(RICHMOND, Va.) -- Virginia Gov. Terry McAuliffe on Monday restored voting rights to 13,000 felons, circumventing a court ruling and defying objections to his earlier attempts from Republican legislators.
"We’re not going to waste any time about arguing about the old Virginia way," McAuliffe, a Democrat, said while making the announcement at the Civil Rights Memorial on Capitol Square in Richmond.
"Let me put this in plain English: We will proceed," he said.
The move comes after Republicans and the Supreme Court of Virginia stopped his earlier wide-ranging clemency effort. His original executive order was issued in April and it would have restored voting rights to about 200,000 felons who had served their sentences.
Republicans were upset that the order included both violent and nonviolent offenders -- en masse instead of case by case -- and accused the governor of trying to add voters to the registration rolls before November's presidential election in a bid to help Hillary Clinton, his longtime friend and political ally.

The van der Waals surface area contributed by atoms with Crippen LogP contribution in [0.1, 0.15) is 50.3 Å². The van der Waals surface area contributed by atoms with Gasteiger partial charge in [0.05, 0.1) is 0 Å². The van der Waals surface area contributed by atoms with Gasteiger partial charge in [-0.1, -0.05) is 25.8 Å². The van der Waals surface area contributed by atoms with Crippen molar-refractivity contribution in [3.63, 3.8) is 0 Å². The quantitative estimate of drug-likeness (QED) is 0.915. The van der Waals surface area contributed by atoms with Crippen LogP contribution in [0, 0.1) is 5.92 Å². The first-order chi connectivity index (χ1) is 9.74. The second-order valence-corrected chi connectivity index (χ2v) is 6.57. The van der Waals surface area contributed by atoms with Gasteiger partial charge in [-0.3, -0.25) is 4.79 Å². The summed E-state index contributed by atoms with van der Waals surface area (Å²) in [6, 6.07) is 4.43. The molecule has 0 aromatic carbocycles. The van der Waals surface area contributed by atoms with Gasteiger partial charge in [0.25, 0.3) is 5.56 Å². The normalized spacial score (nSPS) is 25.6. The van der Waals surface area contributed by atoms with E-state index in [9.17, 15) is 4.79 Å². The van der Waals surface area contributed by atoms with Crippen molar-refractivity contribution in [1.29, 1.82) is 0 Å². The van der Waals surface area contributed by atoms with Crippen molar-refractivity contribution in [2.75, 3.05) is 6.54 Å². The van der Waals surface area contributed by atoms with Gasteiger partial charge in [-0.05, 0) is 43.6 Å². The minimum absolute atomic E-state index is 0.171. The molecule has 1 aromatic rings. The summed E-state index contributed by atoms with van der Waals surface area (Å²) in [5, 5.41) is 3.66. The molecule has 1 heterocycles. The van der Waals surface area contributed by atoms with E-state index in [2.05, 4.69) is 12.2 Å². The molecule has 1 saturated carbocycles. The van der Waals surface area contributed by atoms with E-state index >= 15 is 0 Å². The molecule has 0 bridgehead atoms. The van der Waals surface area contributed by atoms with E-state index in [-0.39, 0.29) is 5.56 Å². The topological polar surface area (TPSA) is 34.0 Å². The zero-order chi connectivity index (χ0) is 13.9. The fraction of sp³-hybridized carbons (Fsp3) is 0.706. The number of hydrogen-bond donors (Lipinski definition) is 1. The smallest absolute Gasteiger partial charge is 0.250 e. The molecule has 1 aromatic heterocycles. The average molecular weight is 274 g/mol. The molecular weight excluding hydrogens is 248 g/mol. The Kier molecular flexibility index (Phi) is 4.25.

Virginia GOP leaders took McAuliffe to court and defeated his plan. The court ordered the state to put the felons’ names back on its list of banned voters.
"The Virginia Constitution is clear,” he said. “I have the authority to restore civil rights without limitation."
McAuliffe on Monday said he was restoring the rights of 13,000 felons after reviewing each of their cases individually and will continue to seek ways to provide the same rights to more felons, calling it "an issue of basic justice."
"I personally believe in the power of second chances," McAuliffe said.
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